“In a hollow near this scene of carnage lie the bodies of two thousand French Cuirassiers in one grave, and about twenty yards farther is the spot to which Bonaparte advanced to cheer the Imperial Guard for their last charge; it is scarcely possible but that he must have exposed himself greatly in so doing. The little valley between the undulation of Mount St. Jean, where the British were posted, and that of La Belle Alliance, which was occupied by the French, is not more than about a quarter of a mile across; the Duke of Wellington and Bonaparte, whose general station was on this hill, cannot have been more than that distance, or a very little more, from each other. On going to the station of Bonaparte we had a fine view of the whole field, and, though quite ignorant of military affairs, could not but see the superiority of the British position. The undulation on their side being a little more abrupt than that of the French, they were themselves protected in some measure, and their force considerably concealed, while that of the French was perfectly distinguishable. The right wing of the British was at Hougoumont [rather Goumont], a chateau of great importance and of very considerable strength. Their left wing was at the end of La Haye, about a short half-mile or less from the farm of St. Jean, which was almost of the same importance for its protection as Hougoumont for that of the right. The whole line could not extend more than a mile and a quarter. The French were posted on the opposite eminence, and here in this small space three hundred cannon, independent of all other weapons, were doing the work of death all day. Our guide, a very intelligent peasant, told us that the whole ground was literally covered with carcasses, and that about five days after the stench began to be so horrid that it was hardly possible to bury them on the left of the British, and of course on the right of the French position. At less than a mile and a half is the wood from which the Prussians made their appearance. La Belle Alliance is about half a mile or a little less from Mount St. Jean; here we turned off to see the chateau of Hougoumont, which was most important to secure the British right and French left wing, and was therefore eagerly contested; four thousand British were posted here, and withstood with only the bayonet and musketry all the attacks of an immense body of French with cannon. The French were posted in a wood, now a good deal cut down, close to the wall of the garden at Hougoumont. The British had made holes in the wall to fire through, and the French aimed at these holes. The whole wall is so battered by bullets that it looks as if thousands of pickaxes had been employed to pick the bricks. The trees are torn by cannon balls, and some not above eight inches in diameter, being half shot away on one side, still flourish.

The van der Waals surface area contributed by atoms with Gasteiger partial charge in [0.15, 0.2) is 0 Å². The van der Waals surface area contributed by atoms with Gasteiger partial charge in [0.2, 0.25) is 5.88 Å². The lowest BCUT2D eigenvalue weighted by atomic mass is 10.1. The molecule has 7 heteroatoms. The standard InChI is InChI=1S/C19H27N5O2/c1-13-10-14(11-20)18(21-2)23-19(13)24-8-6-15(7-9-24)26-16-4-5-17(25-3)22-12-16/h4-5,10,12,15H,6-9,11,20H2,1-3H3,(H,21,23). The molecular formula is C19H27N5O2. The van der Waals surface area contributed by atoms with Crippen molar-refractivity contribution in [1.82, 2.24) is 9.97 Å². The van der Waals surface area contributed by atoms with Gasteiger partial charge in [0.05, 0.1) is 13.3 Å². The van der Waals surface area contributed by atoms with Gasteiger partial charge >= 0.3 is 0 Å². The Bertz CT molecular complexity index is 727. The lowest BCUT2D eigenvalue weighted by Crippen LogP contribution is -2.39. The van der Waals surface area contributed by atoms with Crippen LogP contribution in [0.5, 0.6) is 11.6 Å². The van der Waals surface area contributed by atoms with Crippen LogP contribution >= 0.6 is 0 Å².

“Passing round the garden wall to the gates, the scene of devastation is yet more striking. The front gates communicate with the chateau, a plain gentleman’s house, the back ones (which are directly opposite) with the farmer’s residence. This was occupied three times by the French, who were thrice repulsed; but the English were never driven from the chateau. The tower, or rather dovecote, of the chateau was burnt down, but a chapel near it, about twenty feet long, was preserved in the midst of the fire; the flames had caught the crucifix and had burnt one foot of the image, and then went out. This was of course considered a great miracle. From the chapel we went into the garden. Its repose and gaiety of flowers, together with the neatness of its cultivation, formed a striking contrast with the ruined mansion, the blackened, torn, and in some parts blood-stained walls, and the charred timbers about it. In a corner of this garden is the spot where Captain Crawford and eight men were killed by one cannon ball, which entered opposite them by a hole still there and went through the house and lodged in another wall; I have seen the ball in the Waterloo Museum.